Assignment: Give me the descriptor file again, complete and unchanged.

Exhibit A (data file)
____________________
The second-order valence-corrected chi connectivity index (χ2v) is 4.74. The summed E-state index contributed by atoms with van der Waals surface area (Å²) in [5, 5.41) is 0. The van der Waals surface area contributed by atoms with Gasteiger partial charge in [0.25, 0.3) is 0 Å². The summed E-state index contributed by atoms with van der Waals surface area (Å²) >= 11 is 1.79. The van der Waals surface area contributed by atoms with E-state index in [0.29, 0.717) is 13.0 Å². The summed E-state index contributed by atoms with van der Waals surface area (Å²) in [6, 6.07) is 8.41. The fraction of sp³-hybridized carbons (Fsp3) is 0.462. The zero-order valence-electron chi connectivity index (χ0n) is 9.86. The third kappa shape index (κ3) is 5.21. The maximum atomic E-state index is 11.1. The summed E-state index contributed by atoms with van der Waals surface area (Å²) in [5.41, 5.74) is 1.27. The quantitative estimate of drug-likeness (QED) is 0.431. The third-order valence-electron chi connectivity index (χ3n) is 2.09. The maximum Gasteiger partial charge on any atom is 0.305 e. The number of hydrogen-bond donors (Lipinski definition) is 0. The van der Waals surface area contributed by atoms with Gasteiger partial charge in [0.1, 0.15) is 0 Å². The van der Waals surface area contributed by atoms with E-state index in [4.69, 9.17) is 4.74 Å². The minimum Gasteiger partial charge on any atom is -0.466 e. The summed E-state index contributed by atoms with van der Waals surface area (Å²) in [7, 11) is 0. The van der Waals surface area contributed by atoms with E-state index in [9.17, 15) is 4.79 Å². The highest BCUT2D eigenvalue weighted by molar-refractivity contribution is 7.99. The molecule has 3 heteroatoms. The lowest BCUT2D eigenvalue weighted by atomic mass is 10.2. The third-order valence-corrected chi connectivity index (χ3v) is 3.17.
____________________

The second-order valence-corrected chi connectivity index (χ2v) is 4.74. The summed E-state index contributed by atoms with van der Waals surface area (Å²) in [5, 5.41) is 0. The van der Waals surface area contributed by atoms with Gasteiger partial charge in [0.25, 0.3) is 0 Å². The summed E-state index contributed by atoms with van der Waals surface area (Å²) >= 11 is 1.79. The van der Waals surface area contributed by atoms with E-state index in [0.29, 0.717) is 13.0 Å². The summed E-state index contributed by atoms with van der Waals surface area (Å²) in [6, 6.07) is 8.41. The fraction of sp³-hybridized carbons (Fsp3) is 0.462. The zero-order valence-electron chi connectivity index (χ0n) is 9.86. The third kappa shape index (κ3) is 5.21. The maximum atomic E-state index is 11.1. The summed E-state index contributed by atoms with van der Waals surface area (Å²) in [5.41, 5.74) is 1.27. The quantitative estimate of drug-likeness (QED) is 0.431. The third-order valence-electron chi connectivity index (χ3n) is 2.09. The maximum Gasteiger partial charge on any atom is 0.305 e. The number of hydrogen-bond donors (Lipinski definition) is 0. The van der Waals surface area contributed by atoms with Gasteiger partial charge in [0.1, 0.15) is 0 Å². The van der Waals surface area contributed by atoms with E-state index in [4.69, 9.17) is 4.74 Å². The minimum Gasteiger partial charge on any atom is -0.466 e. The summed E-state index contributed by atoms with van der Waals surface area (Å²) in [7, 11) is 0. The van der Waals surface area contributed by atoms with E-state index in [9.17, 15) is 4.79 Å². The highest BCUT2D eigenvalue weighted by molar-refractivity contribution is 7.99. The molecule has 3 heteroatoms. The lowest BCUT2D eigenvalue weighted by atomic mass is 10.2. The third-order valence-corrected chi connectivity index (χ3v) is 3.17.